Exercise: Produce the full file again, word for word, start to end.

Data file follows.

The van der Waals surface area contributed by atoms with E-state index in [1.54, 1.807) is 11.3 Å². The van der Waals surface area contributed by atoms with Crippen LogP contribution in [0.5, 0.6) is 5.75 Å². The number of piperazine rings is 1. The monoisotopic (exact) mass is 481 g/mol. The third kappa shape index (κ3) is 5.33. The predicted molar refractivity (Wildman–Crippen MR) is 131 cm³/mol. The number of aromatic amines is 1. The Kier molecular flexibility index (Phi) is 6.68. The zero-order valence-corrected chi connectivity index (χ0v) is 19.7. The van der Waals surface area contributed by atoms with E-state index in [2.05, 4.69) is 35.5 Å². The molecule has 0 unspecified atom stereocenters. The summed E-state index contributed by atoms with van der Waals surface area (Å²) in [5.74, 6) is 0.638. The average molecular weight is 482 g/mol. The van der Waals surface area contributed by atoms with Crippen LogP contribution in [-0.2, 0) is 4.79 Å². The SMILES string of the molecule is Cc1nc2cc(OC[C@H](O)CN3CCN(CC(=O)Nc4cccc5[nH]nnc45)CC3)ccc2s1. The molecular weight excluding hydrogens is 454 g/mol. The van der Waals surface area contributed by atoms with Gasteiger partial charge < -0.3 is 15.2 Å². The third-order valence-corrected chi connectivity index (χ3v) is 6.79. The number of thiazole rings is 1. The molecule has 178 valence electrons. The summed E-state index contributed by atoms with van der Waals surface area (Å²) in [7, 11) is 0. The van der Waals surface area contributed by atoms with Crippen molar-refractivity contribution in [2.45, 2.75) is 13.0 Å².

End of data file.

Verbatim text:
The van der Waals surface area contributed by atoms with E-state index in [1.54, 1.807) is 11.3 Å². The van der Waals surface area contributed by atoms with Crippen LogP contribution in [0.5, 0.6) is 5.75 Å². The number of piperazine rings is 1. The monoisotopic (exact) mass is 481 g/mol. The third kappa shape index (κ3) is 5.33. The predicted molar refractivity (Wildman–Crippen MR) is 131 cm³/mol. The number of aromatic amines is 1. The Kier molecular flexibility index (Phi) is 6.68. The zero-order valence-corrected chi connectivity index (χ0v) is 19.7. The van der Waals surface area contributed by atoms with E-state index in [2.05, 4.69) is 35.5 Å². The molecule has 0 unspecified atom stereocenters. The summed E-state index contributed by atoms with van der Waals surface area (Å²) in [5.74, 6) is 0.638. The average molecular weight is 482 g/mol. The van der Waals surface area contributed by atoms with Crippen LogP contribution in [-0.2, 0) is 4.79 Å². The SMILES string of the molecule is Cc1nc2cc(OC[C@H](O)CN3CCN(CC(=O)Nc4cccc5[nH]nnc45)CC3)ccc2s1. The molecular weight excluding hydrogens is 454 g/mol. The van der Waals surface area contributed by atoms with Gasteiger partial charge < -0.3 is 15.2 Å². The third-order valence-corrected chi connectivity index (χ3v) is 6.79. The number of thiazole rings is 1. The molecule has 178 valence electrons. The summed E-state index contributed by atoms with van der Waals surface area (Å²) in [7, 11) is 0. The van der Waals surface area contributed by atoms with Crippen molar-refractivity contribution in [2.45, 2.75) is 13.0 Å².